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Author Topic: Leaseholder Maisonettes. Whose Responsible For Reinstating Alternative Escape?  (Read 337 times)
Tadees
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« on: May 19, 2017, 04:21:15 PM »

3 storey block consisting of a mixture of flats & maisonettes.  Block consists of LA tenants and leaseholders and the communal areas are managed by the council.   

The entrance to each maisonette is from outside, i.e. the only communal area shared by the maisonettes is on the 2nd floor, where their alternative escape door opens on to the corridor on which the flats also open on to.  From this corridor, there is 2 direction escape to protected staircases.

Some maisonettes have had their escape from the 2nd floor bricked up by the local authority prior to the RRO.  Some leaseholders currently occupy these maisonettes.  Whose duty is it to reinstate the 2nd floor escape door to the corridor and does the answer change because the bricking up of the alternative escape door took place prior to the RRO?
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Tom Sutton
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« Reply #1 on: May 20, 2017, 11:51:36 AM »

It is the person or persons defined as the Responsible Person under the RR(FS)O who has the duty to carry out the significant findings of the FRA. If reinstating the escape doors, is one of the significant findings then that is the RP duty to do it, how and how to recoup the costs is up to the RP. Some will try to get the tenants to do the work or pay, others will increase the service charge it could depend on the tenants agreements.

I think a bigger problem would be, a bricked up fire exit from the flat, does it form part of the common area, because the flat or maisonette is exempt from the RR(FS)O?
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All my responses only apply to England and Wales and they are an overview of the subject, hopefully it will point you in the right direction and always treat with caution.
Bruce89
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« Reply #2 on: May 20, 2017, 02:50:20 PM »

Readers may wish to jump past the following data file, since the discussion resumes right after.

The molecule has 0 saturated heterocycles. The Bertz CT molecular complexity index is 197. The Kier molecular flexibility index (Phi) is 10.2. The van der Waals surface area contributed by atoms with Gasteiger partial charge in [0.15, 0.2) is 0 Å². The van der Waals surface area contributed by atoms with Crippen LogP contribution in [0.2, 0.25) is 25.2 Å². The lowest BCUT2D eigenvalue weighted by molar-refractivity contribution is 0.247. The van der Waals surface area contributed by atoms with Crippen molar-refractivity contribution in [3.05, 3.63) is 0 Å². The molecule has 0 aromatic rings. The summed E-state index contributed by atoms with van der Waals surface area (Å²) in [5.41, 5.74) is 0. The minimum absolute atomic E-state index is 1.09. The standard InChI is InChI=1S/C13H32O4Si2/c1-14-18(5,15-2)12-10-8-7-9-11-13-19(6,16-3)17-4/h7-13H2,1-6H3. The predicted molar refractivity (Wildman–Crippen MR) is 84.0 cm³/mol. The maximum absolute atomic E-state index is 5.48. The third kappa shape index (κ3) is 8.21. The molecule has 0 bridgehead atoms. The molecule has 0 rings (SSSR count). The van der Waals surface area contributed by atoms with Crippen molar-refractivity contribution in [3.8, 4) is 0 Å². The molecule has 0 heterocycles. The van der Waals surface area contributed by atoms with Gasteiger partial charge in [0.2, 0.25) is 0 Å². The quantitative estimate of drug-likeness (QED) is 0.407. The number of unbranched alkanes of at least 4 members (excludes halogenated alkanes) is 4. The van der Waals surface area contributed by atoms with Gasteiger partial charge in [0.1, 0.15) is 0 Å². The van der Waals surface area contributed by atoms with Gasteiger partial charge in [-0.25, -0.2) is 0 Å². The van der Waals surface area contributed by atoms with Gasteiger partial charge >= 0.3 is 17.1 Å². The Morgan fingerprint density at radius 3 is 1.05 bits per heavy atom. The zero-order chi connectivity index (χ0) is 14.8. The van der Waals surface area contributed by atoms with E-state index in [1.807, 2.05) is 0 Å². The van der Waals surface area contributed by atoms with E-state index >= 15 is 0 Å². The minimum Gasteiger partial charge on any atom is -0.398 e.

Not exempt from art. 31 however.
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Tom Sutton
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« Reply #3 on: May 23, 2017, 09:17:42 AM »

Assuming the maisonette is exempt from the RR(FS)O the next port of call could be the Building Regulations but if the bricking up was more than 2 years ago, the a statute of limitations apply and building control cannot do anything.

I believe we are then left with the department of the local council that enforces the Housing Act and they could apply the Housing Health and Safety Rating System. They maybe able to have the bricked up fire exit reinstated and establish who is responsible.
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All my responses only apply to England and Wales and they are an overview of the subject, hopefully it will point you in the right direction and always treat with caution.
Tadees
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« Reply #4 on: May 23, 2017, 12:32:19 PM »

Assuming the maisonette is exempt from the RR(FS)O the next port of call could be the Building Regulations but if the bricking up was more than 2 years ago, the a statute of limitations apply and building control cannot do anything.

I believe we are then left with the department of the local council that enforces the Housing Act and they could apply the Housing Health and Safety Rating System. They maybe able to have the bricked up fire exit reinstated and establish who is responsible.

The escape is only for the residents of each individual maisonette.  So the fact that it is bricked up ironically means that the communal escape route is protected better than if it has several doors opening on to it.  The bricking up was more than 2 years ago.  The communal areas are managed by the council but some of the maisonettes which have had their 2nd floor exit bricked up are currently leaseholders (not council tenants)
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Tom Sutton
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« Reply #5 on: May 23, 2017, 01:07:27 PM »

The Housing Act can apply the HHSRS to all housing, no matter who the resident is and I am sure they will be able to identify who is responsible. I think the RR(FS)O and the Building Regulations have no jurisdiction in this case with the exception of RR(FS)O article 31 (for Bruce).  
« Last Edit: May 23, 2017, 01:11:03 PM by Tom Sutton » Logged

All my responses only apply to England and Wales and they are an overview of the subject, hopefully it will point you in the right direction and always treat with caution.
Tadees
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« Reply #6 on: May 23, 2017, 03:44:46 PM »

Thanks Tom. 

The bit I am trying to work out is under the HHSRS, whose responsibility is it to reinstate the doors?  If it is the council that bricked the doors up, I assume it will be their responsibility for reinstating them for leaseholder maisonettes as it is their block and it is them the bricked up the doors.  The potential confusion arises if a previous council tenant or the existing leaseholder bricked up the exit for security purposes?
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colin todd
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Civilianize enforcement -you know it makes sense.


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« Reply #7 on: May 23, 2017, 03:53:25 PM »

Might depend on what the purchase conditions of the lease said.  Probably a civil matter as to who pays, but the enforcement would be the housing authority.

You sure that there not smoke alarms in every room?
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